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Abdominal obesity, energy intake linked to NAFLD

Stephen Padilla
15 Jan 2020

Patients with nonalcoholic fatty liver disease (NAFLD) tend to consume more energy, macronutrients, added sugar and fructose than the controls, as shown in a Singapore study. Waist circumference and energy consumption, but not fructose intake, significantly correlate with NAFLD.

“Although hypercaloric controlled trials on diet supplemented with fructose supported the effect of fructose on raising liver enzymes, whether this effect is independent of excessive energy intake still remains an outstanding question,” the researchers said. “The relationship between fructose consumption and NAFLD remains controversial and warrants further clarification.”

This cross-sectional, case–control study, conducted between 2012 and 2014 in the Singapore General Hospital outpatient setting, included 34 patients with NAFLD and 34 controls with chronic hepatitis B (CHB). Food frequency questionnaires were used to evaluate fructose, energy and nutrient intake.

Compared with controls, NAFLD patients had higher body mass index (28.6±4.0 vs 22.5±3.9 kg/m2; p<0.001) and waist circumference (100.0±7.9 vs 80.2±11.7 cm; p<0.001). Patients also reported higher consumption of calories (2378±708 vs 1796±398 kcal; p<0.001), protein (109±37 vs 84±25 g; p<0.01), fat (87±33 vs 62±19 g; p<0.001), total carbohydrate (294±83 vs 232±63 g; p<0.001) and fructose (42±17 vs 31±15 g; p<0.05). [Proc Singapore Healthc 2019;28:218-223]

In logistic regression analysis, NAFLD was significantly associated with waist circumference (odds ratio [OR], 1.25, 95 percent confidence interval [CI], 1.11–1.41; p<0.001) and energy intake (OR, 1.002, 95 percent CI, 1.001–1.004; p<0.05).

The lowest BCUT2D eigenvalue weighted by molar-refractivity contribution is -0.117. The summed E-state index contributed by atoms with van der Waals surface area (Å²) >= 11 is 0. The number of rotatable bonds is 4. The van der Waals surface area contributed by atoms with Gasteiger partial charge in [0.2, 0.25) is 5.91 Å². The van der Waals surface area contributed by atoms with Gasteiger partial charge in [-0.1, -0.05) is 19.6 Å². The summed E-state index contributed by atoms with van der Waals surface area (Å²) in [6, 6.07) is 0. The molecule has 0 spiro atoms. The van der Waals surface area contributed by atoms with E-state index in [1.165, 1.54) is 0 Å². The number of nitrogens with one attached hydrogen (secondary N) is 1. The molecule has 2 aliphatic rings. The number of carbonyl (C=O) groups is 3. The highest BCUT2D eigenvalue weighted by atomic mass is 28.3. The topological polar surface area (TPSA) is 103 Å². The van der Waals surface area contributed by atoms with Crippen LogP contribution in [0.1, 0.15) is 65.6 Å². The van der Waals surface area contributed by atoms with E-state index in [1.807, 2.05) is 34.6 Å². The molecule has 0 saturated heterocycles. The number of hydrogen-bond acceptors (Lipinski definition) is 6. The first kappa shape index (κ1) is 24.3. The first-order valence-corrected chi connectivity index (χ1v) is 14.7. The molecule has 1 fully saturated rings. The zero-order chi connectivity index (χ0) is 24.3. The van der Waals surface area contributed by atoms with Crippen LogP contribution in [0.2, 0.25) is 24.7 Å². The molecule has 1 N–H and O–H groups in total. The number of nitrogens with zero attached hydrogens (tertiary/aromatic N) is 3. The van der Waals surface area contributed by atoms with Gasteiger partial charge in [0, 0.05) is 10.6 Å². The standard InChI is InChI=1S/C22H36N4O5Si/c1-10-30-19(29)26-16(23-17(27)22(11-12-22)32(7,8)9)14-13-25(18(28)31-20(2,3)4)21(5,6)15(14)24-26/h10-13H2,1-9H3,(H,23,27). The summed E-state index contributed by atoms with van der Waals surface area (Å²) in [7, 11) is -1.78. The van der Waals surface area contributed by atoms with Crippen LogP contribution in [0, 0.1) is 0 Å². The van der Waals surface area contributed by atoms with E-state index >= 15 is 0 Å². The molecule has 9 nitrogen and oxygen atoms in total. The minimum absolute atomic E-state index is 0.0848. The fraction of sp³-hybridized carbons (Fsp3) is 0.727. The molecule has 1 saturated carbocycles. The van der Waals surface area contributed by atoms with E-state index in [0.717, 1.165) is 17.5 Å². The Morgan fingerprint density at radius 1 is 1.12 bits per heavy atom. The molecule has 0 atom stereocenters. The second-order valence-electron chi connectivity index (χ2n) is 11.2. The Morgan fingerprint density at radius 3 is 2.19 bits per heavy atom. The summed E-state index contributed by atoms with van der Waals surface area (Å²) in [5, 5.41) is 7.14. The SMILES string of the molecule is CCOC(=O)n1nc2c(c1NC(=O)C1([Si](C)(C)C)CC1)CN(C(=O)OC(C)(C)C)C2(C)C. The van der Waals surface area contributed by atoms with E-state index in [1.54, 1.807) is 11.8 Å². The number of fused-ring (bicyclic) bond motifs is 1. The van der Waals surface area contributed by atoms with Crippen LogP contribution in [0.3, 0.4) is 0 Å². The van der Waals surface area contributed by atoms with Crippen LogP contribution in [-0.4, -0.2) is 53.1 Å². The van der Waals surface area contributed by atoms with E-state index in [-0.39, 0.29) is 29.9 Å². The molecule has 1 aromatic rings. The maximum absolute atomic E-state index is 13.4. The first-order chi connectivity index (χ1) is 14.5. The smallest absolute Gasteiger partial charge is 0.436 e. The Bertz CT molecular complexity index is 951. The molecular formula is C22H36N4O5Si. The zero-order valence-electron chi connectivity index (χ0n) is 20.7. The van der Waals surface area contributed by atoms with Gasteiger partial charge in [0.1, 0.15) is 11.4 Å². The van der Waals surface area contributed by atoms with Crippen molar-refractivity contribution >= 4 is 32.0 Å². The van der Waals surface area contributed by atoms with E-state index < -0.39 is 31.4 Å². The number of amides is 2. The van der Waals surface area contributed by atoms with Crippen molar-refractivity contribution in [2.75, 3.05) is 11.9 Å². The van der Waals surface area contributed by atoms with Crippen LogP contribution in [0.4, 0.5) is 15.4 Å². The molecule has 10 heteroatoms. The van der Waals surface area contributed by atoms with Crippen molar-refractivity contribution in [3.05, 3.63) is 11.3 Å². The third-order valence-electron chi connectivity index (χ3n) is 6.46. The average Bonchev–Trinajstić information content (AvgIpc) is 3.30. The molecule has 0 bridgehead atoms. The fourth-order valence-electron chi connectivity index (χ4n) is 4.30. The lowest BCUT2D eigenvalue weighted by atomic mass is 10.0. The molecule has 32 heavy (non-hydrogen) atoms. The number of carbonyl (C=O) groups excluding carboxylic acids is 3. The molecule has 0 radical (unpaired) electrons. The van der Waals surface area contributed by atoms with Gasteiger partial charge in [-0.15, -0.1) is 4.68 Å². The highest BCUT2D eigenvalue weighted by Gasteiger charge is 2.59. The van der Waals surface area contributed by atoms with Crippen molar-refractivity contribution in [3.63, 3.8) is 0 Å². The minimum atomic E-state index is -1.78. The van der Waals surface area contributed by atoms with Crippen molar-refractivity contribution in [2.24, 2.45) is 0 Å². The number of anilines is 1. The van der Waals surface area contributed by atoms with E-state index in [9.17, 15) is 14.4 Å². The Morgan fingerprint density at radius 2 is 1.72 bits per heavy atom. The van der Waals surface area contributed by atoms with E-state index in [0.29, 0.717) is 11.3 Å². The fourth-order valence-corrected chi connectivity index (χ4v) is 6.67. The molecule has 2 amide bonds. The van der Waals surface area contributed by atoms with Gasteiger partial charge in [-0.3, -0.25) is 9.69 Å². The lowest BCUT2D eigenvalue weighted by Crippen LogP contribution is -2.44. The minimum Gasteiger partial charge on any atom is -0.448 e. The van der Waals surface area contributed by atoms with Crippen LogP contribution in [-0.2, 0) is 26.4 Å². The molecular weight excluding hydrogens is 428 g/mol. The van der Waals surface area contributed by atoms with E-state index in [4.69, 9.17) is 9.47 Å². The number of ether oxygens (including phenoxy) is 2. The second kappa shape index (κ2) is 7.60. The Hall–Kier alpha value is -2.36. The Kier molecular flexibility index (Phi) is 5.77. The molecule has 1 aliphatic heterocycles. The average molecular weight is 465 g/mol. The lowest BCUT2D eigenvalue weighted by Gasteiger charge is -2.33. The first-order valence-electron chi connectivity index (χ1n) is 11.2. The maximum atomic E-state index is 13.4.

These results contradicted those from several observational, cross-sectional western studies, which reported a positive association between NAFLD and fructose intake. This could be partly explained by the relatively low fructose intake in the local population, according to the researchers. [J Hepatol 2008;48:993-999; J Hepatol 2007;47:711-717; Hepatology 2010; 51:1961-1971]

The National Health and Nutrition Examination Survey of US residents from 2007 to 2008 found that middle-aged adults (aged 35–54 years) consumed nearly 80.7 g of added sugar daily and that the mean intake (14.3 percent of total energy intake) exceeded the recommended limit of <10 percent. [Am J Clin Nutr 2011;94:726-734]

“In contrast, the added sugar intake in our local NAFLD and CHB patients was only 55 g/day (9.6 percent of total energy) and 36 g/day (7.6 percent of total energy), respectively, values which were within the national recommendation of <10 percent in Singapore,” the researchers said, adding that the average intake of added sugar in this population was 43.6 percent less than their American counterparts. [Am J Clin Nutr 2011;94:726-734]

High-quality randomized controlled trials with a large sample size and longer follow-up duration are warranted to improve understanding on the effect of fructose on histopathological changes of NAFLD in humans, according to the researchers. Regarding NAFLD prevention, they also suggested that obese individuals, particularly those with high waist circumference, should notify healthcare professionals for timely and effective nutrition intervention.

“Diet and lifestyle modifications still remain the first-line approach for NAFLD management,” they added.

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